Wallace Brooks Park, Inverness, FL

April 25 - Honor Flight - St Petersburg/Clearwater Airport

May 13 - Commemoration of the Battle of Thomas Creek - Jacksonville

May 19-21 - Florida Society BOM and Annual Meeting - Kissimmee

July 7-13 - National Society Annual Congress - Knoxville, TN

                             (registration form not yet available)

August 20 - tentative FLSSAR Regional Meeting

                             (times and site-somewhere in Tampa-to be determined)


Misc. Notes and reminders:

          Chapter Website—remember you can find information about the chapter and programs on the chapter website.      http://www.tampasar.org/

          One of the duties of the Chapter Chaplain is to send cards to our members that are sick. Another is to send a sympathy card to the family of a member who has passed away. If you know of anyone that should be the recipient of these cards please mention it to Chaplain Sessums or one of the other officers at our next meeting.

          Chapter officers and committee chairmen are encouraged to send any pertinent information they wish included in the newsletter to the editor.


























      SAR newsletter column index



Summer            July 2nd explanation

Sept.                John Paul Jones—naval war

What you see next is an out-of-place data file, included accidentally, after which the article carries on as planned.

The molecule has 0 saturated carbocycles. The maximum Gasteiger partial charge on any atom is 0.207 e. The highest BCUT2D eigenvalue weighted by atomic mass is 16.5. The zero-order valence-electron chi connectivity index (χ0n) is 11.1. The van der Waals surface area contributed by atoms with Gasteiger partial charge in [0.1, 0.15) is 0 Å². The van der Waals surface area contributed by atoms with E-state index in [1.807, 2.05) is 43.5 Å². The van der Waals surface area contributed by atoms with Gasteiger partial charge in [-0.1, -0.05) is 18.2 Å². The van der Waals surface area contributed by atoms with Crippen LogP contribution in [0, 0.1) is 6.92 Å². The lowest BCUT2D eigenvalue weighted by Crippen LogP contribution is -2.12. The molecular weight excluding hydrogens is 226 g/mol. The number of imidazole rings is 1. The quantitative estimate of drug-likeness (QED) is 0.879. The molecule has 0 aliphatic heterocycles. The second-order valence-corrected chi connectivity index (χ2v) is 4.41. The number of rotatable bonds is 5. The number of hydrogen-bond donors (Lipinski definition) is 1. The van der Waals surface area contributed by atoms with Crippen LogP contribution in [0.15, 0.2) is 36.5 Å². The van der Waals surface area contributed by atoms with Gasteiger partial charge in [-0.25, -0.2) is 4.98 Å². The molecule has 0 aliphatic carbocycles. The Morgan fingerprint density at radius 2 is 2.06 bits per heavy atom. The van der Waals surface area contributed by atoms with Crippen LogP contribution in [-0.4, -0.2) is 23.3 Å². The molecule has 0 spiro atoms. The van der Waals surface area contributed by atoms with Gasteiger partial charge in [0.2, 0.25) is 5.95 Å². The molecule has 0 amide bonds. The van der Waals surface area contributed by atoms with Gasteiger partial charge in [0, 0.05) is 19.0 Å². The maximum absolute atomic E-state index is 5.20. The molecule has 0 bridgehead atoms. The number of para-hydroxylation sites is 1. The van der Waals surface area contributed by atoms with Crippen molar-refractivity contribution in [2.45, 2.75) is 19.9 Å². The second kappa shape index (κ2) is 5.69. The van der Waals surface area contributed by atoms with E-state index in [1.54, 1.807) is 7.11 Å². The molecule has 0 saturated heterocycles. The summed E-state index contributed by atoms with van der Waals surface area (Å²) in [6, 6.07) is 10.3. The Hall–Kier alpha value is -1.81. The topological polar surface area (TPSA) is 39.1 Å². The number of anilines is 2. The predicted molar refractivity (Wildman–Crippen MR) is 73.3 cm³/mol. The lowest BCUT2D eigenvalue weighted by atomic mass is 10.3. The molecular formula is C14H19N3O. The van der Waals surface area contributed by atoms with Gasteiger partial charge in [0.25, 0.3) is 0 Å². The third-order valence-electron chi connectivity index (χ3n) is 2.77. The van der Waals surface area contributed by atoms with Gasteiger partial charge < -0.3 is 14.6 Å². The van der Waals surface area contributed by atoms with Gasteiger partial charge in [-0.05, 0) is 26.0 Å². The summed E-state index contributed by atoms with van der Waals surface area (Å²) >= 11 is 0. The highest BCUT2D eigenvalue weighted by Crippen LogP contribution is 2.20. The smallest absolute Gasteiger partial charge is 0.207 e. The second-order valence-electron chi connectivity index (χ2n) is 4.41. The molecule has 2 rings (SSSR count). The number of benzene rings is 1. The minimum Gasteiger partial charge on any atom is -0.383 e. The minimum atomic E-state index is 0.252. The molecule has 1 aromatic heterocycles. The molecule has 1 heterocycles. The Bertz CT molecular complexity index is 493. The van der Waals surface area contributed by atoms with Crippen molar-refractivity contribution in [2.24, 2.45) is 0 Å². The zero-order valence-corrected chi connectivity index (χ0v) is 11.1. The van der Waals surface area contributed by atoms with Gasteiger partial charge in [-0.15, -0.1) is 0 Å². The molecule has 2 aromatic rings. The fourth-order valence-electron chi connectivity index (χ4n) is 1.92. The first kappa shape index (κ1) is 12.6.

Jan.                  Tom Paine

April                 Textbook versions of Lexington and    Concord



Feb.                  French alliance

March               Clinton in New York

May                  LafayetteBattle of Barren Hill

Sept.                Battle of / Massacre at Paoli

Oct.                  Battle of Point Pleasant

Nov.                  Gen. Wm. Alexander



Jan.                  Cowpens

Feb.                  Moore’s Creek

March               Lord North

April                 Battle of Hobkirk’s Hill

Sept.                Review of 3 books on Constitution

Nov.                  Gen. Clinton

Dec                  Two snapshots  (fall 1776 and fall 1778)



Jan                   George Roger’s Clark part 1

Feb                   George Roger’s Clark part 2

March               naval war—Battle of Nassau

April                 Washington’s engineer: Louis Duportail

May                  Battle of Thomas Creek

Sept.                What is a constitution

Oct.                  John Dickinson part 1

Nov                  John Dickinson part 2

Dec                  Christmas in the colonies



Jan                   Liberty Trail part 1

Feb                   Liberty Trail part 2

Mar                  Liberty Trail part 3